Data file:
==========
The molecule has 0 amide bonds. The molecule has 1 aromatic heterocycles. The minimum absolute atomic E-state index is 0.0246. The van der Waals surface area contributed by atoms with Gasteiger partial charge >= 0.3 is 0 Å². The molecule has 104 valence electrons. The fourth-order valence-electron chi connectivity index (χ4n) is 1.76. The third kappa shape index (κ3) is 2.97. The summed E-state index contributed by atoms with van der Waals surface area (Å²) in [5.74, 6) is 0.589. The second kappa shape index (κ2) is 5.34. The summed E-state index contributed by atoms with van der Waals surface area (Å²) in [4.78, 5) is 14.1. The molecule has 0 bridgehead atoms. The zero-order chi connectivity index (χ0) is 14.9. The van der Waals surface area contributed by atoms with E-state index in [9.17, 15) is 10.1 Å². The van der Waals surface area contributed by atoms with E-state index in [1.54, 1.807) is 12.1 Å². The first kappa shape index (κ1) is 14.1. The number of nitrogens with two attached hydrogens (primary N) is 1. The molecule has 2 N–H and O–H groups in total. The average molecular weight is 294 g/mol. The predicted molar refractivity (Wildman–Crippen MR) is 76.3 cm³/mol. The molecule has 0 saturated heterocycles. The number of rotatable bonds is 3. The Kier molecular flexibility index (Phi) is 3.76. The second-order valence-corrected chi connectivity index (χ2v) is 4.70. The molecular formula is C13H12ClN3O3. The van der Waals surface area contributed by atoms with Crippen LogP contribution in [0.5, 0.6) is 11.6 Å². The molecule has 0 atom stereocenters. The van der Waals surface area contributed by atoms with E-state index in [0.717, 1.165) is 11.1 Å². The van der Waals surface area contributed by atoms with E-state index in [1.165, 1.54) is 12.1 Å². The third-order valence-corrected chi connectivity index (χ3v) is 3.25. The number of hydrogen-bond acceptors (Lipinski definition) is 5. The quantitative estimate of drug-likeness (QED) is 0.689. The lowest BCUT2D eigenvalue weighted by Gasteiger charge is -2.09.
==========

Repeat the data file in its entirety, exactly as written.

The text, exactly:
The molecule has 0 amide bonds. The molecule has 1 aromatic heterocycles. The minimum absolute atomic E-state index is 0.0246. The van der Waals surface area contributed by atoms with Gasteiger partial charge >= 0.3 is 0 Å². The molecule has 104 valence electrons. The fourth-order valence-electron chi connectivity index (χ4n) is 1.76. The third kappa shape index (κ3) is 2.97. The summed E-state index contributed by atoms with van der Waals surface area (Å²) in [5.74, 6) is 0.589. The second kappa shape index (κ2) is 5.34. The summed E-state index contributed by atoms with van der Waals surface area (Å²) in [4.78, 5) is 14.1. The molecule has 0 bridgehead atoms. The zero-order chi connectivity index (χ0) is 14.9. The van der Waals surface area contributed by atoms with E-state index in [9.17, 15) is 10.1 Å². The van der Waals surface area contributed by atoms with E-state index in [1.54, 1.807) is 12.1 Å². The first kappa shape index (κ1) is 14.1. The number of nitrogens with two attached hydrogens (primary N) is 1. The molecule has 2 N–H and O–H groups in total. The average molecular weight is 294 g/mol. The predicted molar refractivity (Wildman–Crippen MR) is 76.3 cm³/mol. The molecule has 0 saturated heterocycles. The number of rotatable bonds is 3. The Kier molecular flexibility index (Phi) is 3.76. The second-order valence-corrected chi connectivity index (χ2v) is 4.70. The molecular formula is C13H12ClN3O3. The van der Waals surface area contributed by atoms with Crippen LogP contribution in [0.5, 0.6) is 11.6 Å². The molecule has 0 atom stereocenters. The van der Waals surface area contributed by atoms with E-state index in [0.717, 1.165) is 11.1 Å². The van der Waals surface area contributed by atoms with E-state index in [1.165, 1.54) is 12.1 Å². The third-order valence-corrected chi connectivity index (χ3v) is 3.25. The number of hydrogen-bond acceptors (Lipinski definition) is 5. The quantitative estimate of drug-likeness (QED) is 0.689. The lowest BCUT2D eigenvalue weighted by Gasteiger charge is -2.09.